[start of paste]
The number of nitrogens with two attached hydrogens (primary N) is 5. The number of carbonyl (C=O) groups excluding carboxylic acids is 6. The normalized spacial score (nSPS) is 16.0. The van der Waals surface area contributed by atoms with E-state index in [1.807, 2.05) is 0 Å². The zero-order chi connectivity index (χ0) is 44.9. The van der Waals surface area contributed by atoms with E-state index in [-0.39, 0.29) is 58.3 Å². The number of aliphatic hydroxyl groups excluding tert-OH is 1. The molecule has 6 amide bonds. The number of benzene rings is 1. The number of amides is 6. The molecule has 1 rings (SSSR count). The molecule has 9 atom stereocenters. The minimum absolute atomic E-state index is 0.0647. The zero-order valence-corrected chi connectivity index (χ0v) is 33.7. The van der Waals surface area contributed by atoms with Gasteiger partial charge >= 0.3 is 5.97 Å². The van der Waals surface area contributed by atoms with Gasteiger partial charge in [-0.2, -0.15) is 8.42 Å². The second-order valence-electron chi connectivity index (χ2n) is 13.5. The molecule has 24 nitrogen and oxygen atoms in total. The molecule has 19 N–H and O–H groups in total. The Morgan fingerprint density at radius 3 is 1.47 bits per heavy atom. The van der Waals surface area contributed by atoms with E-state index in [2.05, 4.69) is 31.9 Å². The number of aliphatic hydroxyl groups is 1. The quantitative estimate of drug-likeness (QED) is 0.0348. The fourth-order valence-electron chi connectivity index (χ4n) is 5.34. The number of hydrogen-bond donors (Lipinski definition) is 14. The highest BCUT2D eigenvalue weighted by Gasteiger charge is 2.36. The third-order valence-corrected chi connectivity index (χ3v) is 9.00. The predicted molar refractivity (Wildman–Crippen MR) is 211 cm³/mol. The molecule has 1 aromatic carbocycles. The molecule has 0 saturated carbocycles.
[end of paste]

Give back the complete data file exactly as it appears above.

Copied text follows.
The number of nitrogens with two attached hydrogens (primary N) is 5. The number of carbonyl (C=O) groups excluding carboxylic acids is 6. The normalized spacial score (nSPS) is 16.0. The van der Waals surface area contributed by atoms with E-state index in [1.807, 2.05) is 0 Å². The zero-order chi connectivity index (χ0) is 44.9. The van der Waals surface area contributed by atoms with E-state index in [-0.39, 0.29) is 58.3 Å². The number of aliphatic hydroxyl groups excluding tert-OH is 1. The molecule has 6 amide bonds. The number of benzene rings is 1. The number of amides is 6. The molecule has 1 rings (SSSR count). The molecule has 9 atom stereocenters. The minimum absolute atomic E-state index is 0.0647. The zero-order valence-corrected chi connectivity index (χ0v) is 33.7. The van der Waals surface area contributed by atoms with Gasteiger partial charge >= 0.3 is 5.97 Å². The van der Waals surface area contributed by atoms with Gasteiger partial charge in [-0.2, -0.15) is 8.42 Å². The second-order valence-electron chi connectivity index (χ2n) is 13.5. The molecule has 24 nitrogen and oxygen atoms in total. The molecule has 19 N–H and O–H groups in total. The Morgan fingerprint density at radius 3 is 1.47 bits per heavy atom. The van der Waals surface area contributed by atoms with E-state index in [2.05, 4.69) is 31.9 Å². The number of aliphatic hydroxyl groups is 1. The quantitative estimate of drug-likeness (QED) is 0.0348. The fourth-order valence-electron chi connectivity index (χ4n) is 5.34. The number of hydrogen-bond donors (Lipinski definition) is 14. The highest BCUT2D eigenvalue weighted by Gasteiger charge is 2.36. The third-order valence-corrected chi connectivity index (χ3v) is 9.00. The predicted molar refractivity (Wildman–Crippen MR) is 211 cm³/mol. The molecule has 1 aromatic carbocycles. The molecule has 0 saturated carbocycles.